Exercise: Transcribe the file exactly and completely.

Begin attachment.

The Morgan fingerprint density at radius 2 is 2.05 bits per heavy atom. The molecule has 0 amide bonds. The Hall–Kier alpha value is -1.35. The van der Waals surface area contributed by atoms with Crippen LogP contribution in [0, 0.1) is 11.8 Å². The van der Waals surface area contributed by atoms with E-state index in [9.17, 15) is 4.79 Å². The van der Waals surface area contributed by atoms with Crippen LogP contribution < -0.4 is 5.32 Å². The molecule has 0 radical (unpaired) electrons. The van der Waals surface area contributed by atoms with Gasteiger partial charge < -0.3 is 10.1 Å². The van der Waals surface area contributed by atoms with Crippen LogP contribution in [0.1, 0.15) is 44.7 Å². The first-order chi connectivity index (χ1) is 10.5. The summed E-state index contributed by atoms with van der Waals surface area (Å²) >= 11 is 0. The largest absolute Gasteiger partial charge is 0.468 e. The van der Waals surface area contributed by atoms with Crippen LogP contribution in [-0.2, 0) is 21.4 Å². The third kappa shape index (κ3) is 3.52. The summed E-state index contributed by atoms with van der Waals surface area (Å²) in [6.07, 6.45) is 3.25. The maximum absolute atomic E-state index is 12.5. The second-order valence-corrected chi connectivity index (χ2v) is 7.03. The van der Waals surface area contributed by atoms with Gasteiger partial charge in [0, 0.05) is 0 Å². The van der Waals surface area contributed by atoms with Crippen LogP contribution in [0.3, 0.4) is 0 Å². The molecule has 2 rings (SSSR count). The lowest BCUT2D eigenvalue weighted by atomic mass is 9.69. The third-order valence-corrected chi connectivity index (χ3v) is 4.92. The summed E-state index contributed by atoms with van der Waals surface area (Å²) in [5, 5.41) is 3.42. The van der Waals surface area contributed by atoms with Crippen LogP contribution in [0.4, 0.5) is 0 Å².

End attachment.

The Morgan fingerprint density at radius 2 is 2.05 bits per heavy atom. The molecule has 0 amide bonds. The Hall–Kier alpha value is -1.35. The van der Waals surface area contributed by atoms with Crippen LogP contribution in [0, 0.1) is 11.8 Å². The van der Waals surface area contributed by atoms with E-state index in [9.17, 15) is 4.79 Å². The van der Waals surface area contributed by atoms with Crippen LogP contribution < -0.4 is 5.32 Å². The molecule has 0 radical (unpaired) electrons. The van der Waals surface area contributed by atoms with Gasteiger partial charge < -0.3 is 10.1 Å². The van der Waals surface area contributed by atoms with Crippen LogP contribution in [0.1, 0.15) is 44.7 Å². The first-order chi connectivity index (χ1) is 10.5. The summed E-state index contributed by atoms with van der Waals surface area (Å²) >= 11 is 0. The largest absolute Gasteiger partial charge is 0.468 e. The van der Waals surface area contributed by atoms with Crippen LogP contribution in [-0.2, 0) is 21.4 Å². The third kappa shape index (κ3) is 3.52. The summed E-state index contributed by atoms with van der Waals surface area (Å²) in [6.07, 6.45) is 3.25. The maximum absolute atomic E-state index is 12.5. The second-order valence-corrected chi connectivity index (χ2v) is 7.03. The van der Waals surface area contributed by atoms with Gasteiger partial charge in [0, 0.05) is 0 Å². The van der Waals surface area contributed by atoms with Crippen LogP contribution in [0.3, 0.4) is 0 Å². The molecule has 2 rings (SSSR count). The lowest BCUT2D eigenvalue weighted by atomic mass is 9.69. The third-order valence-corrected chi connectivity index (χ3v) is 4.92. The summed E-state index contributed by atoms with van der Waals surface area (Å²) in [5, 5.41) is 3.42. The van der Waals surface area contributed by atoms with Crippen LogP contribution in [0.4, 0.5) is 0 Å².